The very people harmed by state and local negligence that lead to tap water contamination in Flint, Michigan - resulting in at least 12 deaths, a marked increase in miscarriages, and a diminished trust of government officials - have also been hit in their wallets, with more than $14 million of taxpayer money spent so far to defend the accused in court.
Information requested by MLive-The Flint Journal from the office of Gov. Rick Snyder, the Michigan Department of Environmental Quality, the state Department of Health and Human Services, and Attorney General Bill Schuette detail the spending on both criminal and civil cases.
- The attorney general's office has spent $6.2 million on the prosecution of 15 current and former state and city employees.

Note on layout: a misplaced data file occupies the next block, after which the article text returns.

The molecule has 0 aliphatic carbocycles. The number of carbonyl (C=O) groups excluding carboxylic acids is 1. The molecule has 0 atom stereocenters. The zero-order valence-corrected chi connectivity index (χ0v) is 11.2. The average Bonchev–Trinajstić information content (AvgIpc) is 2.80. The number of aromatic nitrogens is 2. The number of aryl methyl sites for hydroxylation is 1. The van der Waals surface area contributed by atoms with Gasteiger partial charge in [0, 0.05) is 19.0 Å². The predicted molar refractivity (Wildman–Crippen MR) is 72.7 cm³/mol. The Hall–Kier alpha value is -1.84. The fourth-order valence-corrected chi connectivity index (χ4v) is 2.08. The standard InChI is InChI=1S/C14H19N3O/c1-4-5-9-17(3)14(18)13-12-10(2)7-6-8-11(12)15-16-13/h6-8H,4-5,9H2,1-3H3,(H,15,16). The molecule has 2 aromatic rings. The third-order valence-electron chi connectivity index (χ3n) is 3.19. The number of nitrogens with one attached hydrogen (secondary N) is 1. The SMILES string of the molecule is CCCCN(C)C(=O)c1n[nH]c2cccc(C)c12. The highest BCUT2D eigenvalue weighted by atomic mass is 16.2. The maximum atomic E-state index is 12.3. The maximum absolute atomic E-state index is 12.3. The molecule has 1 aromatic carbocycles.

- The governor has spent $5.2 million with two law firms in defense of the executive office.
- The DEQ has spent $5.5 million for civil and criminal attorneys.
- The DHHS has spent $3.3 million on the same.
Among those accused of civil or criminal wrongdoing related to the crisis, the most expensive defenses have been paid by state taxpayers for DEQ District Supervisor Stephen Busch ($1.2 million), former DEQ director Dan Wyant ($1.02 million), former DEQ public information officer Brad Wurfeul ($941,691), DHHS Director Nick Lyon ($806,426), and Liane Shekter-Smith, former director of the DEQ Office of Drinking Water and Municipal Assistance ($669,992).
State Senate Minority Leader Jim Ananich, D-Flint, was blunt about the injustice of the situation:
"It says a lot about what they think of the citizens of Flint that the taxpayers they harmed are now paying for their expensive defense lawyers," Ananich said in a statement to The Journal. "The only justice seems to be for those who committed the crimes."